and dreams find their release?’
3  From those for ever shackled
to what their wealth can buy,
the fear of lost advantage
provokes the bitter cry,
‘Don’t query our position!
Don’t criticise our wealth!
Don’t mention those exploited
by politics and stealth!’
4    God asks, ‘Who will go for me?
Who will extend my reach?
And who, when few will listen,
will prophesy and preach?
And who, when few bid welcome,
will offer all they know?
And who, when few dare follow,
will walk the road I show?’


Affirmation of Faith
As followers of Jesus Christ,
living in this world –
which some seek to control,
and others view with despair –
we declare with joy and trust;
Our world belongs to God!
From the beginning,
through all the crises of our times,
until the Kingdom fully comes,
God keeps covenant forever
Our world belongs to God!

We rejoice
in the goodness of God,
renounce the works of darkness,
and dedicate ourselves
to holy living, for:
Our world belongs to God!
As committed disciples,
called to faithful obedience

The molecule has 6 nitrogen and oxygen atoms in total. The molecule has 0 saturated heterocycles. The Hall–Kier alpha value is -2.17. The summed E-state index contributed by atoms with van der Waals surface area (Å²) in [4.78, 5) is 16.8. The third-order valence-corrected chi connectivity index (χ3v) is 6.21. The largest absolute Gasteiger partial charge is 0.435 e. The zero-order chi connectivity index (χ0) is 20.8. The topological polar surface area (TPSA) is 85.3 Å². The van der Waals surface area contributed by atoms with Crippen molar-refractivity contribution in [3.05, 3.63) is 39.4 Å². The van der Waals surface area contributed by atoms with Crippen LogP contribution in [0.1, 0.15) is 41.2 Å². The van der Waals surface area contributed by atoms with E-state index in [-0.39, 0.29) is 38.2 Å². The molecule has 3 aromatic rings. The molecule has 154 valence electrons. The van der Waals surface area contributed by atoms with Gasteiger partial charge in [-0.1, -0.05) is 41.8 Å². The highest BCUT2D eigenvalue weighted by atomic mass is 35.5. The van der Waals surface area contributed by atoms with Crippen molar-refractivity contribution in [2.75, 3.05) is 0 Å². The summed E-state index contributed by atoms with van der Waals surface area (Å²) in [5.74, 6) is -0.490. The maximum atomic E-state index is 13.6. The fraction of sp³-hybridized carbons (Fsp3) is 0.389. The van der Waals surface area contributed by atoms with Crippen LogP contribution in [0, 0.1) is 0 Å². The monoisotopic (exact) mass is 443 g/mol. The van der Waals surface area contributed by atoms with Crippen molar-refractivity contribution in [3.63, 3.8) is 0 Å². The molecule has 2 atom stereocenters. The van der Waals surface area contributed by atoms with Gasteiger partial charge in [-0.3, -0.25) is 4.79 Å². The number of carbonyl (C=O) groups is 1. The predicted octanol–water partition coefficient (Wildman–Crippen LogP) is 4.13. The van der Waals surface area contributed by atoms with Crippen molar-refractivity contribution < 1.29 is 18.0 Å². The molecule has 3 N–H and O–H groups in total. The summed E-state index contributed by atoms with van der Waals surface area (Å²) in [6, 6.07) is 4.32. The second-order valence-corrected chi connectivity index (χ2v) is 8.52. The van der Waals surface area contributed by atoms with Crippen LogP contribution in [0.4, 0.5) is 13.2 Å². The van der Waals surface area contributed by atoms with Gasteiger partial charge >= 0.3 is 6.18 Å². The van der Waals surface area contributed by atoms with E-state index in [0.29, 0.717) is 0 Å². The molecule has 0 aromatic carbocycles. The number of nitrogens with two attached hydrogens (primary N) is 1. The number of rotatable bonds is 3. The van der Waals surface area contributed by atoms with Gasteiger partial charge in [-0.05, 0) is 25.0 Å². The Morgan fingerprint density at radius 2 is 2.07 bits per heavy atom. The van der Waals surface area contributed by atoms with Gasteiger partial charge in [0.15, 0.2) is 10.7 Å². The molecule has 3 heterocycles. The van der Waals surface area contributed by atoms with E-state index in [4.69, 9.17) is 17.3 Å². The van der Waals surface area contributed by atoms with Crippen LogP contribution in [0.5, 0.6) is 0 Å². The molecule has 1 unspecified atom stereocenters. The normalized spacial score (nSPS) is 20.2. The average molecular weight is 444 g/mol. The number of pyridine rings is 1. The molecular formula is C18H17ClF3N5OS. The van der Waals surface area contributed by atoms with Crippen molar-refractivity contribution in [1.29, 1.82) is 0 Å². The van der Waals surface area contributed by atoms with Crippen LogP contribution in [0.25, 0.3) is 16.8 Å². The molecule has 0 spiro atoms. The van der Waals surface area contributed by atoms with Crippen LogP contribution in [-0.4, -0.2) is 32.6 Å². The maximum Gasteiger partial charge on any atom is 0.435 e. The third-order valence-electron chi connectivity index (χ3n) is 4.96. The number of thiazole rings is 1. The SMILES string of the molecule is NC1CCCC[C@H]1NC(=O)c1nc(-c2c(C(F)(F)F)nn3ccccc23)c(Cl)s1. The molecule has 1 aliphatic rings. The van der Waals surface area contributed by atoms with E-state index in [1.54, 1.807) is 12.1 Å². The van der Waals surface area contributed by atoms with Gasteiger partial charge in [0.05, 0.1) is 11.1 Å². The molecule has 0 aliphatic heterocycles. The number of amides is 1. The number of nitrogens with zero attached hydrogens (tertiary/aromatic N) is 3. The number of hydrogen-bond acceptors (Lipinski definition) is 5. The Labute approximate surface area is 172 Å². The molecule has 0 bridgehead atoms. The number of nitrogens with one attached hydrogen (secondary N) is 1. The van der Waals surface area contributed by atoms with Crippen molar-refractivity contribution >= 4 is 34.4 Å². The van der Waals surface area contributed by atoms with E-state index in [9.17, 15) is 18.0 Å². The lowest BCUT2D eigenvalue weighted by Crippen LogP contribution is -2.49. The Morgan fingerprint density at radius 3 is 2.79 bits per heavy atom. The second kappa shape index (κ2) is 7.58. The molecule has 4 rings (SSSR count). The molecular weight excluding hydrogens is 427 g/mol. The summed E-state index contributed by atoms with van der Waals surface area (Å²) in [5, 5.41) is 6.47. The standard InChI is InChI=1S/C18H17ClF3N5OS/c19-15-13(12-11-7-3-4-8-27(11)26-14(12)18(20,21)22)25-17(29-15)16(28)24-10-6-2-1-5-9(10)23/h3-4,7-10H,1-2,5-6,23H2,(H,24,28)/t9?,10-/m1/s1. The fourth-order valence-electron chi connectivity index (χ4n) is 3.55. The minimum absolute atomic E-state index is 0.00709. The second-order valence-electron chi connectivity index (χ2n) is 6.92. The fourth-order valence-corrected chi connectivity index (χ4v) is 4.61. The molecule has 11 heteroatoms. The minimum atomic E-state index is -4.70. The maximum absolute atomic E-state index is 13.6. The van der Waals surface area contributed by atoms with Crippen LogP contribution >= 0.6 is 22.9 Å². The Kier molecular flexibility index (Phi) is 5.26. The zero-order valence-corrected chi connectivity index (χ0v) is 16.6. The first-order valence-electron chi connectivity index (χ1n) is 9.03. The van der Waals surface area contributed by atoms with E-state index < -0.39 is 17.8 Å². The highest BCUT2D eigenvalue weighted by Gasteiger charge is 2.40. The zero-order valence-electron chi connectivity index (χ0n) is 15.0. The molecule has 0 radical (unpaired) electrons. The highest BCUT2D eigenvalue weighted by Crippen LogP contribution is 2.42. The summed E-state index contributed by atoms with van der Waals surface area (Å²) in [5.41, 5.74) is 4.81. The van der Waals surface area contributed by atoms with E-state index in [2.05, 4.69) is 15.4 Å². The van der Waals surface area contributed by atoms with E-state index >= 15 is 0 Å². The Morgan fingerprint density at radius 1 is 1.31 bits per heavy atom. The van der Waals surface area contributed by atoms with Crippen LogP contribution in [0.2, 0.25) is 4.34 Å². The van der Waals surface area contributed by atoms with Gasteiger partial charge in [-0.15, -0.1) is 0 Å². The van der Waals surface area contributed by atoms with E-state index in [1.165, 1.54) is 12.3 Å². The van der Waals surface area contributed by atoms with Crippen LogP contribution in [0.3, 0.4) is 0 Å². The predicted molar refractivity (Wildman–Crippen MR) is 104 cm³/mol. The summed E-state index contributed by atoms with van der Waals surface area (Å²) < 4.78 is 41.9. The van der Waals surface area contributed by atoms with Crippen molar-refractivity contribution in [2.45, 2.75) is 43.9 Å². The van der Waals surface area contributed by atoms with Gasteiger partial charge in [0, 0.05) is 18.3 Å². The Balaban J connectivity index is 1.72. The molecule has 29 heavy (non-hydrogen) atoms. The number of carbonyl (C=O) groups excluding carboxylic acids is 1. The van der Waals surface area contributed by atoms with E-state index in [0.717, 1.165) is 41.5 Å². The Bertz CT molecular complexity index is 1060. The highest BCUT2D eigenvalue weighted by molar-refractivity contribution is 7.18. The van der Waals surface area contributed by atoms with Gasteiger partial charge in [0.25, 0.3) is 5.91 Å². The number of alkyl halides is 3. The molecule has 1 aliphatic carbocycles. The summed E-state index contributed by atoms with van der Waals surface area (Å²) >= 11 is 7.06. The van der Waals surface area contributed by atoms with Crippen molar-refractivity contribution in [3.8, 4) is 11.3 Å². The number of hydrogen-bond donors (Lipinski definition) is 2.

and set free for joyful praise,
we offer our hearts and lives to do God’s work in His world, for
Our world belongs to God!


With tempered impatience, eager to see injustice ended,
we expect the Day of the Lord
and we are confident that the light  that shines in the present darkness
will fill the earth  when Christ appears, for Our world belongs to God!


Loving God,
We hear Jesus’ words echoing down through the centuries, we seek to be part of that continuing mission today.
As we listen and consider what they say for us today, as we think about what you need us to do, people and situations come to mind and we recognise this as a call to prayer.
So, we come humbly before you with compassion in our hearts and offer up our prayers for others.
Caring God, today we pray

  • For the person who is different and looking for acceptance…
  • For the person who is scared and looking for safety…
  • For the person who is struggling and looking for support…